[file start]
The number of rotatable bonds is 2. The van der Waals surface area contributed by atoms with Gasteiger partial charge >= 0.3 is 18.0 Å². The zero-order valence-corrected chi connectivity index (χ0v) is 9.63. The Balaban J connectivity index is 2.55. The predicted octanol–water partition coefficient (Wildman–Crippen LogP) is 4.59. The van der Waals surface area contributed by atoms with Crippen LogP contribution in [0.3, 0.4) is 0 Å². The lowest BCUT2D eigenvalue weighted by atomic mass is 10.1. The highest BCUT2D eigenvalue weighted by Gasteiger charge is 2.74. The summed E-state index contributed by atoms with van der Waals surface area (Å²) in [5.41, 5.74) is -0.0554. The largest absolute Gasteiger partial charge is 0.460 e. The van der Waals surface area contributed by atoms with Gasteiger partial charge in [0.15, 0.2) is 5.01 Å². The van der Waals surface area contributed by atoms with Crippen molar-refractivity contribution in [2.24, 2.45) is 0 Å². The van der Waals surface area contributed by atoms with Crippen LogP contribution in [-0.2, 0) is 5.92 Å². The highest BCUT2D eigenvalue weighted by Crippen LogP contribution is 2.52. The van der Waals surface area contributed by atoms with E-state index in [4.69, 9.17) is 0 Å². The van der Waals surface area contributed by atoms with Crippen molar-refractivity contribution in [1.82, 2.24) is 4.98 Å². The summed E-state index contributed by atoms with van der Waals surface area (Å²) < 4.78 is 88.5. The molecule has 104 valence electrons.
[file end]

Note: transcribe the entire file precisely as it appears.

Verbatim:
The number of rotatable bonds is 2. The van der Waals surface area contributed by atoms with Gasteiger partial charge >= 0.3 is 18.0 Å². The zero-order valence-corrected chi connectivity index (χ0v) is 9.63. The Balaban J connectivity index is 2.55. The predicted octanol–water partition coefficient (Wildman–Crippen LogP) is 4.59. The van der Waals surface area contributed by atoms with Crippen LogP contribution in [0.3, 0.4) is 0 Å². The lowest BCUT2D eigenvalue weighted by atomic mass is 10.1. The highest BCUT2D eigenvalue weighted by Gasteiger charge is 2.74. The summed E-state index contributed by atoms with van der Waals surface area (Å²) in [5.41, 5.74) is -0.0554. The largest absolute Gasteiger partial charge is 0.460 e. The van der Waals surface area contributed by atoms with Gasteiger partial charge in [0.15, 0.2) is 5.01 Å². The van der Waals surface area contributed by atoms with Crippen molar-refractivity contribution in [2.24, 2.45) is 0 Å². The van der Waals surface area contributed by atoms with Crippen LogP contribution in [-0.2, 0) is 5.92 Å². The highest BCUT2D eigenvalue weighted by Crippen LogP contribution is 2.52. The van der Waals surface area contributed by atoms with E-state index in [4.69, 9.17) is 0 Å². The van der Waals surface area contributed by atoms with Crippen molar-refractivity contribution in [1.82, 2.24) is 4.98 Å². The summed E-state index contributed by atoms with van der Waals surface area (Å²) < 4.78 is 88.5. The molecule has 104 valence electrons.